How Mardi Gras Works

Mardi Gras Costumes

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Costumed members of the Krewe of Zulu march down Jackson Avenue, New Orleans early on Mardi Gras Day, 2012. Skip Bolen/Getty Images

You don't have to wear a costume if you don't enjoy that kind of thing. However, when you look around, you may feel stranger out of costume than in it. (You might want to at least don one of the masks sold on every street corner.) Costuming is big business in New Orleans.

Originally, costumes were worn to keep the identities of krewe members secret. Today, the secretiveness is no longer a big deal. However, you can still risk your membership in older krewes, like Comus and Rex, if you take off your mask during the parade, though even they usually forgive krewe members for moving their masks slightly to drink more easily or to kiss a happy bead recipient.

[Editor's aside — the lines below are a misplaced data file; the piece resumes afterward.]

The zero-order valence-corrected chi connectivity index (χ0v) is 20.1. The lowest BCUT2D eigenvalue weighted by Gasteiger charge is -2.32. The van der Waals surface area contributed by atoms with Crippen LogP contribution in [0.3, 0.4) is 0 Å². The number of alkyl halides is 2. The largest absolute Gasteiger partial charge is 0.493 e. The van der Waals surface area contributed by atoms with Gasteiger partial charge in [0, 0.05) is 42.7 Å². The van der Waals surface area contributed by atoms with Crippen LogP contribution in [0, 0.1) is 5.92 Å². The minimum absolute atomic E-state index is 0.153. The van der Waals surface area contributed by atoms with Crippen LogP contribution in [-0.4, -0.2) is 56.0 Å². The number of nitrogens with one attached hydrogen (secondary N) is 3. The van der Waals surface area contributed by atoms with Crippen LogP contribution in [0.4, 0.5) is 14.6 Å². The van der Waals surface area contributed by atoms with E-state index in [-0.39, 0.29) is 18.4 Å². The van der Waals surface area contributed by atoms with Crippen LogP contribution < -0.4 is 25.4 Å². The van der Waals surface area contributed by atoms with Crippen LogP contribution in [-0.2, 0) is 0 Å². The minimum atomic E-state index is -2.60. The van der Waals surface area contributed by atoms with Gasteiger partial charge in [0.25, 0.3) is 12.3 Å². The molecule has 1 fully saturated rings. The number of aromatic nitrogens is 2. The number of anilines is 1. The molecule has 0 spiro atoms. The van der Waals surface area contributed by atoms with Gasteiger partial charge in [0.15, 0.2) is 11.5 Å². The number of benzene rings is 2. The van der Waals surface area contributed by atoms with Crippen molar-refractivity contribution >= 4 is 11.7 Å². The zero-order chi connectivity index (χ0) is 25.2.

Veteran parade-goers warn newcomers to dress comfortably — either in costume or streetwear — for the parades, to bring a bag for their throws and extra tissue for use in the port-a-potties scattered around the city. You can check parade routing and view the spectacles from curbside, or you may want to enjoy Mardi Gras by purchasing tickets to the city's reserved grandstand seats.

Also, if you're going to New Orleans during Mardi Gras, make sure your trip is a safe and pleasant one by checking out the survival tips offered by the official Mardi Gras site.